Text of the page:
Dr Al-Sawy's fatwa describes marriage between a Muslim woman and a non-Muslim man as "invalid and despicable," and says that "The excuse that (the man and the woman) share an emotional bond, which comes to justify that which is forbidden, is one of the most despicable excuses." What this means, in even more plain English, is that the emotion of love has nothing to do with the success of a marriage and the relationship between two human beings.

You cannot openly worship God in Saudi Arabia and in many parts of other majority Muslim countries if you are a Catholic, Jew, Buddhist, or anything other than a Muslim. In fact, if you choose to try to share your faith with a Muslim, you are taking your life in your hands. Perhaps Dr Al-Sawy should consider that America gives him a freedom to spout rulings which insult and demean other faiths - a freedom his religion denies to everyone else. But such a thought would never enter his tightly-closed, seventh-century mind.

If you're a Muslim, you're okay. If you're anything else, and dare to criticize Islam, you are contemptible and your murder is sanctioned by Islamic authorities.

Remember this as you watch the aggressive proselytizing of Muslims in this country. Be prepared to turn your mental clock back 1400 years.

Have a good day. More thoughts tomorrow.



The Mistress of the Dark said...

I've often thought that a learners permit should be issued to people who want to be married.

John said...

Careful, Bilbo. Your Clustr map shows several readers from the Middle East. They may issue a fatwa concerning your blog.

La Chanson de Phoenix said...

I agree with John. You're walking a fine line there. Sometimes it's okay to know these things on the inside. :-)

Bilbo said...

John and Sue, I appreciate your comments and concerns, but I really think someone has to speak out. The fact that I have readers in the Middle East isn't lost on me, nor is the fact that much of what I've said in numerous posts would likely get me put on someone's hit list in much of the world. While it's all right to think things on the inside (as Sue suggests), I believe such a response is what gives radical Islamists a free pass from more moderate Muslims - they may not agree with the extremists views, but are afraid to say so and, by their silence, lend quiet (and, perhaps, unintentional) support to the most radical and dangerous of their coreligionists. I believe in the Golden Rule and the Ten Commandments without necessarily believing all the other trappings of formal religious belief that surround them. I think I'm basically a good person. Muslims would think I'm an infidel, unworthy of compassion or understanding. You can form your own conclusions. Thanks for the concern, but I think I'll continue to call the game as I see it played.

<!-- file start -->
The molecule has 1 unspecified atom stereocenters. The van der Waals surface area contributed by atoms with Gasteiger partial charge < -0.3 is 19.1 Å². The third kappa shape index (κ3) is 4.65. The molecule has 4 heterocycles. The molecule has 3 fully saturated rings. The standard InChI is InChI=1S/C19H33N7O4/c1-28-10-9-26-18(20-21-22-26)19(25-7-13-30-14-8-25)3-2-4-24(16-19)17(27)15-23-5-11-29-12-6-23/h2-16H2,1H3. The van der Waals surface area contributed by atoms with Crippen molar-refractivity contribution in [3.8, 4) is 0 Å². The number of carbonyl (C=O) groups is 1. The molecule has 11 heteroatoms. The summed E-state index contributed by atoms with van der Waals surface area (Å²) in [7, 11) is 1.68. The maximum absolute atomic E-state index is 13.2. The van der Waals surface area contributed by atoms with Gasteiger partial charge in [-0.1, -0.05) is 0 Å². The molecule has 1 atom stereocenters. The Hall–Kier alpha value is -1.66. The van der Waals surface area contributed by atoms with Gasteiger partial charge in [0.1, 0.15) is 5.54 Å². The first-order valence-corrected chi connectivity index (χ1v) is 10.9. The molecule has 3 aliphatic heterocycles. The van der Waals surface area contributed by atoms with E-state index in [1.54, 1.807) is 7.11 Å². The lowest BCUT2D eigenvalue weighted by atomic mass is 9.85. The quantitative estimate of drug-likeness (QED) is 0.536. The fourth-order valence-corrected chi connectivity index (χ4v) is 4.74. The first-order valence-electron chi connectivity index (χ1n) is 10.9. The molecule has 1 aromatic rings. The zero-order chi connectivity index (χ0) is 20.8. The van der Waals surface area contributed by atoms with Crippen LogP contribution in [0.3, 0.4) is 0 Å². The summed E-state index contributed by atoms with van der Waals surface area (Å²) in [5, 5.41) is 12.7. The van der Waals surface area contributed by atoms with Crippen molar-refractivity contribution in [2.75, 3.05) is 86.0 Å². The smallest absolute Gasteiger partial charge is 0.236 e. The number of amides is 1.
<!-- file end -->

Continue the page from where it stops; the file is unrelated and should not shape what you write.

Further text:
La Chanson de Phoenix said...

*wince* Okay, if you're sure, but I've grown to like you and while I admire your bravery here, I shudder to think there would be dire consequences for speaking out. My concern is genuine, not just for you, but for Agnes and the children and grands as well. I didn't mean to suggest you were quietly supporting the extremists, because there really is no such thing. Those who support them do so quite loudly. Sigh. I will still be concerned.

Jean-Luc Picard said...

Muslims seem so easily offended, yet will constantly berate anything that is against their culture.